MRI provides more accurate prostate cancer diagnosis
The recent findings of a two-year-long clinical trial at Brisbane’s Wesley Hospital in Australia suggests that by using a new system to detect prostate cancer called multi-parametric magnetic resonance imaging (mpMRI), patients can avoid side effects of unnecessary treatment.
Currently, to detect prostate cancer, a man with raised PSA levels has to undergo a painful procedure called transrectal ultrasound guided biopsy (TRUSGB) that involves taking up to 30 random needle biopsies of his prostate through the rectum. With the new MRI-guided system, doctors first do a scan to see where a tumor might be located. Then, if the scan indicates a need, they take just two needle samples of that area, sparing the need for multiple biopsies.
The trial enrolled 223 patients with raised PSA levels. All of the patients underwent both diagnostic procedures: the standard TRUSGB, and the new method where an mpMRI scan is done first. Then, only patients whose MRI image indicated high-risk prostate cancer underwent MRI-guided biopsy.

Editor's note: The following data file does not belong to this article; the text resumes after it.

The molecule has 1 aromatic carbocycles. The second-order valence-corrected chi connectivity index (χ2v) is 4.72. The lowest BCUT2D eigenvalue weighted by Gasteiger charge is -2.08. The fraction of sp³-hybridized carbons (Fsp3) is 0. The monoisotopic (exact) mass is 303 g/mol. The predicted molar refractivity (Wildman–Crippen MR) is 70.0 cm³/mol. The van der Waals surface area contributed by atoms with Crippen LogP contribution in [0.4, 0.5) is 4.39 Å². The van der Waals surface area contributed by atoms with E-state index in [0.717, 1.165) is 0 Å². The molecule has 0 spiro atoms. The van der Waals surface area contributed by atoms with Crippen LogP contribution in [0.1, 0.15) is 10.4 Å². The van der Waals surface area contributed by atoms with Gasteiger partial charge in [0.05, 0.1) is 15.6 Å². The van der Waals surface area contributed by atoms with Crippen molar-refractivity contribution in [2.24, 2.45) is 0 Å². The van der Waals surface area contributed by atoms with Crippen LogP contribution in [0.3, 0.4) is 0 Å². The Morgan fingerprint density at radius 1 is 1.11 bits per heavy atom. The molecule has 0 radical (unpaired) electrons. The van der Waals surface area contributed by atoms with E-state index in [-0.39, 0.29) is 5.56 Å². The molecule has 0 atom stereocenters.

The researchers concluded that the new system halved the number of men needing prostate biopsies, showed a 92 percent sensitivity (compared to 70 percent) in diagnosing life-threatening cancer, and cut the problem of over-diagnosis of non-life-threatening prostate cancer by around 90 percent.
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Sourced from: Medical News Today, MRI helps diagnose prostate cancer more accurately
Published On: March 27, 2014
Counting calories more effective than eating many small meals
If you think that eating many small meals throughout the day is a good way to lose weight, prepare to be disappointed. Researchers at the University of Warwick in the U.K. say that simple calorie counting is more effective and may, in fact, be the only thing that matters when trying to shed some pounds.
Previous research has found that eating one high-fat meal increases inflammation in the body when gut bacteria, called endotoxins, enter the blood stream. The researchers wanted to see if eating more frequently would cause more inflammation in obese individuals, and increase risk for cardiovascular disease and type 2 diabetes.
For the study, 24 lean and obese women were given two meals or five meals on different days. These women all consumed the same amount of calories on both days. Researchers then measured their energy expenditure using whole body monitor calorimeters.
Results showed that whether women ate two or five meals, it had no effect on how many calories were burned. They also found that obese women who ate five meals a day had significantly higher endotoxin levels by the end of the day, compared to when they ate two meals.
Further research will focus on diet, gut flora and how calories are burned in different people.
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Sourced from: Medical News Today, Weight loss: counting calories more important than ‘eating little and often’
Published On: March 27, 2014